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Monday, June 17, 2013

Is It "Debts" or "Trespasses"?

Praying the Lord's prayer together often brings up the question of whether to use the word "debts" or "trespasses". In Reformed, Lutheran and Presbyterian circles, "debts" is standard, whereas with Roman Catholics, Episcopalians and Methodists, "trespasses" is the norm.

Some modern translations simply use the word "sins", assuming that debts and trespasses have identical meanings.

But do they?

In some research I did for our house church Bible study yesterday, I learned that John Wycliffe, in his 1395 English translation of the Bible, rendered the Gospel of Matthew's Greek word opheilema as "debts", simply because that word consistently refers to actual monetary or other debt elsewhere in the gospels.

In William Tyndale's 1526 English Bible, however, that same Greek word is translated "trespasses", and the first Book of Common Prayer published in 1549 followed that usage.

In the Gospel of Luke's version of the Lord's prayer, the Greek word for "sins" (hamartia) is used, as in "Forgive us our sins," but that is then followed by "as we forgive our debtors," using a form of the Greek word opheilema.

It's no wonder we're confused, but in any case, trespasses and debts don't have exactly the same meaning.

To illustrate the difference, when I walk to the Harmony Square Shopping Center from our house, I take the liberty to "trespass" across parts of two of my good neighbors' back yards. They have no  signs posted, and happen to be just fine with my taking this little short cut, but technically I have still trespassed. But the only "debt" I owe is one of gratitude for having such great neighbors.

But should I drive my loaded pickup over that same area of their back yards and right after a heavy rain,  then my trespass might well incur an obligation, or debt. At the very least, I could owe them a major apology, if not some actual compensation for damages, along with a commitment never to do the same thing again.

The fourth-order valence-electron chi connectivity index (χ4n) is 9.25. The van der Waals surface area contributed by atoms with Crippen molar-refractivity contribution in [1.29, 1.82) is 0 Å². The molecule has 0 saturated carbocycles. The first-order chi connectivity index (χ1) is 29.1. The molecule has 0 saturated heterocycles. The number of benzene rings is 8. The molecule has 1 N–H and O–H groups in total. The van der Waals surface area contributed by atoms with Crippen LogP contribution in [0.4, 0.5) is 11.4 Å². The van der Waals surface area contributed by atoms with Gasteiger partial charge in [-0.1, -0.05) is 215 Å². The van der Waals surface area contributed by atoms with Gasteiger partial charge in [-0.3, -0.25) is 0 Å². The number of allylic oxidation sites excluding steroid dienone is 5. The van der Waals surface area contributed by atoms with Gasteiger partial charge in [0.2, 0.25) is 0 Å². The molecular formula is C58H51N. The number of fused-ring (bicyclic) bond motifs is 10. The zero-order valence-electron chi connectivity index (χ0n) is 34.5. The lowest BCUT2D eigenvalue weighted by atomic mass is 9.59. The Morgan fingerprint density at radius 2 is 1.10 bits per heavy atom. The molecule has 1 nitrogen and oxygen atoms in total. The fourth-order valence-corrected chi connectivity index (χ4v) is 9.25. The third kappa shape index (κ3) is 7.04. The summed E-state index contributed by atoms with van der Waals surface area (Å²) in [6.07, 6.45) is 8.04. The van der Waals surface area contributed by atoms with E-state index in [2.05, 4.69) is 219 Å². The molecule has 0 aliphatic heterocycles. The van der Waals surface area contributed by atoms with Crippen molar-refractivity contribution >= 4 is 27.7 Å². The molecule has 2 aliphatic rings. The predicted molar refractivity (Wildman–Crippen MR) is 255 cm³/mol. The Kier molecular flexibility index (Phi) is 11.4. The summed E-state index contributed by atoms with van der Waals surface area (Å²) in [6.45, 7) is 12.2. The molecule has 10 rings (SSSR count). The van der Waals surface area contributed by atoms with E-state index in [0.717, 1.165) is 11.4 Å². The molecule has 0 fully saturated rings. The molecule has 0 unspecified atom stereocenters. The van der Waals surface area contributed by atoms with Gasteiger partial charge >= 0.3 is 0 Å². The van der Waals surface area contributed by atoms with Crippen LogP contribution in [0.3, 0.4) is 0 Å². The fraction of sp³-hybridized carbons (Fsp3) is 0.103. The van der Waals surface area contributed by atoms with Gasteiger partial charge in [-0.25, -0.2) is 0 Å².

My neighbors would then forgive me based on my confession and repentance of my trespass. In the same way, every sin is a wrongdoing, a transgression that normally involves a debt we owe in the form of some kind of repentance, restitution, or both. In other words, one's debt has to do with how a trespass has harmed a relationship, in that there is now something "owed", either to God or to another person.

This suggests that sin is not just about violating a rule in a code of law, but is about violating the Bible's first and foremost commandments to love God with a passion and our every neighbor with compassion. "Owe no one anything," writes the apostle Paul, "but to love one another, for love is the fulfillment of the law."

(Note: To "owe no one" doesn't mean never doing any borrowing, of course, but making our payments on time so we are never in arrears.)

One could argue that all of this is no big deal, since we need to be forgiven of all debts, trespasses, sins, faults, flaws and wrongdoing, no matter what we call them. But my prayer remains that God and other people will forgive me not only my trespasses (or sins--both of commission and omission), but all of the unpaid debts I have incurred as a result.
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